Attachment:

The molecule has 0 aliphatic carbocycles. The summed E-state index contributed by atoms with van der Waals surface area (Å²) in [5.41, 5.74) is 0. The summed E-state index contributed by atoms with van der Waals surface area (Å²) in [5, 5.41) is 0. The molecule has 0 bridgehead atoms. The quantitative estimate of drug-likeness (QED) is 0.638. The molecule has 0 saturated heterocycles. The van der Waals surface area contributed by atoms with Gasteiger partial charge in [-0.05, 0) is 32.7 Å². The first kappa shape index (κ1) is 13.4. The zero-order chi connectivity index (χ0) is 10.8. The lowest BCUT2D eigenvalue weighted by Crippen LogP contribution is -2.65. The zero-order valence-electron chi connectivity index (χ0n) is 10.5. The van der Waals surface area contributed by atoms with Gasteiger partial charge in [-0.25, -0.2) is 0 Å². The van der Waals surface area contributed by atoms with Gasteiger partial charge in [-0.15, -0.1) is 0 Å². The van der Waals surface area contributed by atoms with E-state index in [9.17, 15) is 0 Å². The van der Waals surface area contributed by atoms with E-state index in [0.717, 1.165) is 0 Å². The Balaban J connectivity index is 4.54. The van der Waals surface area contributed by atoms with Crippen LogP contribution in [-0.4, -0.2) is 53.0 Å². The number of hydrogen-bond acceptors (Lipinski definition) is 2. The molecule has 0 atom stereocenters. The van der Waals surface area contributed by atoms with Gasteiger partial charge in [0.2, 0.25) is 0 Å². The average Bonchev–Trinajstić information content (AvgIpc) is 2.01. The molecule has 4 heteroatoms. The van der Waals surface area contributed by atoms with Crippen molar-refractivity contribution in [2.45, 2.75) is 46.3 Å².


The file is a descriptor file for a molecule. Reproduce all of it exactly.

The molecule has 0 aliphatic carbocycles. The summed E-state index contributed by atoms with van der Waals surface area (Å²) in [5.41, 5.74) is 0. The summed E-state index contributed by atoms with van der Waals surface area (Å²) in [5, 5.41) is 0. The molecule has 0 bridgehead atoms. The quantitative estimate of drug-likeness (QED) is 0.638. The molecule has 0 saturated heterocycles. The van der Waals surface area contributed by atoms with Gasteiger partial charge in [-0.05, 0) is 32.7 Å². The first kappa shape index (κ1) is 13.4. The zero-order chi connectivity index (χ0) is 10.8. The lowest BCUT2D eigenvalue weighted by Crippen LogP contribution is -2.65. The zero-order valence-electron chi connectivity index (χ0n) is 10.5. The van der Waals surface area contributed by atoms with Gasteiger partial charge in [-0.25, -0.2) is 0 Å². The van der Waals surface area contributed by atoms with Gasteiger partial charge in [-0.15, -0.1) is 0 Å². The van der Waals surface area contributed by atoms with E-state index in [9.17, 15) is 0 Å². The van der Waals surface area contributed by atoms with E-state index in [0.717, 1.165) is 0 Å². The Balaban J connectivity index is 4.54. The van der Waals surface area contributed by atoms with Crippen LogP contribution in [-0.4, -0.2) is 53.0 Å². The number of hydrogen-bond acceptors (Lipinski definition) is 2. The molecule has 0 atom stereocenters. The van der Waals surface area contributed by atoms with Gasteiger partial charge in [0.2, 0.25) is 0 Å². The average Bonchev–Trinajstić information content (AvgIpc) is 2.01. The molecule has 4 heteroatoms. The van der Waals surface area contributed by atoms with Crippen molar-refractivity contribution in [2.45, 2.75) is 46.3 Å².